[In this candid and thoughtful postmortem, Arrowhead Game Studios CEO Johan Pilestedt describes the haphazard "process" behind the Sweden-based development of the PC game Magicka, showing how lack of experience can lead to pitfalls, even when you have the best advice.]
As I enter the office, I notice the couch in front of the TV is still out of place from the video interviews we did last week. On the wall hangs a spoof Magicka poster, and in a glass display near to the door is our first big award -- the "Swedish Game Awards 2008" trophy, and beside it is Extra Credit's "Most Unbelievable Awesome Fun" award.
Programmer Peter Lindgren and CFO Robin Cederholm are discussing their weekends -- it's Monday at Arrowhead Game Studios and I can't help but think how we got to this point, much like Frodo and Sam must've wondered as they returned to the Shire after their long journey.
After three and a half years, it is difficult to finally be able to look back at what happened during that last year in college without feeling a darkness stirring inside. Behind our first title, Magicka, hides a story of bravery, pain, personal crisis, and most of all, passion.
I will, in the following pages, take you through what we as the developers of this light-hearted game have been through, as well as the rights and wrongs made along the way.
What Went Right
1. A Child of Love
Magicka was first thought of in college, a simple idea full of classical fantasy elements, reminiscent of the games we used to play, like Dragons and Daemons (a classical Swedish take on Dungeons & Dragons). We wanted our game to evoke the grand and cheesy plot lines of childhood adventure games like Monkey Island or Day of the Tentacle, with its bizarre and wonderful humor.
We also wanted a dynamic spell casting system -- something that in games should make the player feel as if they were taming the secret arcane energies of the world and not just tapping a button to drain an impersonal mana-bar. This ambition gave rise to the simple idea of having elements that give meaning to each spell, and vary its efficiency.
Essentially, one could say that Magicka is pretty much a love child of pen and paper RPGs and the humor of the LucasArts adventure games.
This mix resulted in the most crucial facet of Magicka's development -- having a concept which all of us, as developers, thoroughly and deeply loved, gave us not a spark of passion, but a flame that burned throughout the entire development process, and more importantly, united everyone's vision in terms of which kind of game we were making.
2. Oblivion is Bliss
As none of us had any real game development experience, every idea got evaluated not on the basis of viability, budget or its possible return value, but from the author of said idea telling the rest of us about the hilarious situations that could arise from the envisioned gameplay mechanics or simply describing a character, his background and his motivation.
I suppose everyone in the games development industry has these weird discussions during breaks about what would've been hilarious -- small ideas that barely get noticed or that one simply dismisses as jokes.
For our team, these ranged from the modest "It'd be great if the Druids had a Monty Python 'Knights who says ni' kind of voice" to the wacky "What if the warlocks had captured the king inside the king's hall and built this really elaborate James Bond-esque drill, powered by a bicycle-riding orc, to kill said king," and the outrageous "Let's just make all animals except the dead moose out of wood — like toys."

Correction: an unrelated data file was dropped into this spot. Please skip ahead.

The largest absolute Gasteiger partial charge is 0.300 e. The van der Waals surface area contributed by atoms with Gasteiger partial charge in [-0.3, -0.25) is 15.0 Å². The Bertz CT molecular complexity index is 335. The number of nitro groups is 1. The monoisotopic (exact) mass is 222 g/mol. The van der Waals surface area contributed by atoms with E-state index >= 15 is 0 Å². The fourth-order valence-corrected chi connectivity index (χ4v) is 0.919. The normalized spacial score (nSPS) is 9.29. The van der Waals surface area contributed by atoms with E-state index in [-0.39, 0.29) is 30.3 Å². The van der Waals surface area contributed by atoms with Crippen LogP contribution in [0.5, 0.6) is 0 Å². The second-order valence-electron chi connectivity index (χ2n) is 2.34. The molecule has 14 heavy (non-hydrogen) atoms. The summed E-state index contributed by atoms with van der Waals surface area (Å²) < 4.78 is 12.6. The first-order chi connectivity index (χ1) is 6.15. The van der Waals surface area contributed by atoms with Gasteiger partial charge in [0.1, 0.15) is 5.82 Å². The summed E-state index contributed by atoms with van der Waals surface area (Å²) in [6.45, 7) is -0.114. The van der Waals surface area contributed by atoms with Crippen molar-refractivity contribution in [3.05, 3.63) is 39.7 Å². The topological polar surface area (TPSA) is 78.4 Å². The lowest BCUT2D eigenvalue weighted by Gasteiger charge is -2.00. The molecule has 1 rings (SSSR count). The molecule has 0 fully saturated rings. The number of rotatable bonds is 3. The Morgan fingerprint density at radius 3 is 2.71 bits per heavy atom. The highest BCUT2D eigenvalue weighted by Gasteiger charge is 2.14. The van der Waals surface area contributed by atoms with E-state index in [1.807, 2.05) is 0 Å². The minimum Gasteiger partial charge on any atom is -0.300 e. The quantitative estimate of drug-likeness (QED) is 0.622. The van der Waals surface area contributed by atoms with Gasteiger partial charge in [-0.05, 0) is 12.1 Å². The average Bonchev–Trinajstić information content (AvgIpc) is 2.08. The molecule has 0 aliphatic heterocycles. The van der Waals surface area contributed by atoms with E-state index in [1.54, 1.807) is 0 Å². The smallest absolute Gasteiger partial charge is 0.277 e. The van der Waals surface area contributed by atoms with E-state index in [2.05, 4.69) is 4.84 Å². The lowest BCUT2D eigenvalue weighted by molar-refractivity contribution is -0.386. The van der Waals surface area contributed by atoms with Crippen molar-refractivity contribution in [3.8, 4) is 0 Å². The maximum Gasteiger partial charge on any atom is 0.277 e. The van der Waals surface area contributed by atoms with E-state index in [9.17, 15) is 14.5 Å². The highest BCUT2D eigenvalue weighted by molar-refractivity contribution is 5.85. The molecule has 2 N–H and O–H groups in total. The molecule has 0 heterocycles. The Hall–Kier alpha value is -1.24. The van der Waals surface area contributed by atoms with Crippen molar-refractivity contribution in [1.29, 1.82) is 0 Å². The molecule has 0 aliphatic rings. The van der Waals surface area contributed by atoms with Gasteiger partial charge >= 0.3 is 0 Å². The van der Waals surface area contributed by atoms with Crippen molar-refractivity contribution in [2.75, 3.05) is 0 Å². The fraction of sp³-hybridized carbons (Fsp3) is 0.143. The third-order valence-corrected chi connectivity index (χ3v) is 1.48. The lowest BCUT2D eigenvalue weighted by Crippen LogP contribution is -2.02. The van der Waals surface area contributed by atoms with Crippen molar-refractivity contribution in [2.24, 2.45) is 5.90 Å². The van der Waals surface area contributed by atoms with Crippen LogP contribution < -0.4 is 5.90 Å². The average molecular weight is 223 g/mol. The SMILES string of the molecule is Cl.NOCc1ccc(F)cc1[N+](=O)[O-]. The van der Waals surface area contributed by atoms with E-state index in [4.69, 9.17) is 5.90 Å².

For us, these ideas came to fruition and the decisions were made on the basis of what was good for the game, and ideas were never too stupid or silly to implement. If all of us thought it was fun, we reasoned that it probably was.
3. The Sense of Feeling
From the start we had this saying -- "that's too much fun."
I've been asked countless times how we managed to create the humor in Magicka, as humor is supposed to be such a tricky thing to get right. The thing is, almost everyone out there overdoes it. Most ideas are good to start with, but when you complicate things by considering how many people are going to "get it," if they're really going to understand that it's a joke and whether the joke will be accessible to "everyone," you fail to realize that half the joke depends on its subtlety.
The secret recipe that we use at Arrowhead for most of our creative decisions is based on the firm conviction that "something that's made for everyone is made for no one." By doing something that only a small crowd will enjoy, this small crowd will appreciate it even more. And if this small thing doesn't resonate with the rest of the crowd it will be, in a sense, a shared secret between us developers and the gamers.
When deciding which genre of humor we'd have in the game, pop culture references were the ones most widely available to us, as that's pretty much what we joke about in our spare time anyways. If you take Family Guy into account, there sure seems to be a market for that kind of humor.
Monty Python and Terry Pratchet also fit very well into the general absurdity that hits home for us as developers, so some of that went in there as well, giving birth to some of the best moments in the game such as Vlad, as well as the peasants disrespecting wizards who are unable to clarify situations.
So, what's there to learn from all this? I reckon that the more familiar you are with a subject, the easier it is to successfully create humor based around that topic. We constantly joke about these things during lunch breaks, and therefore it comes pretty naturally. When we were coming up with a joke about a specific subject, the person with the best understanding of that topic was put in charge.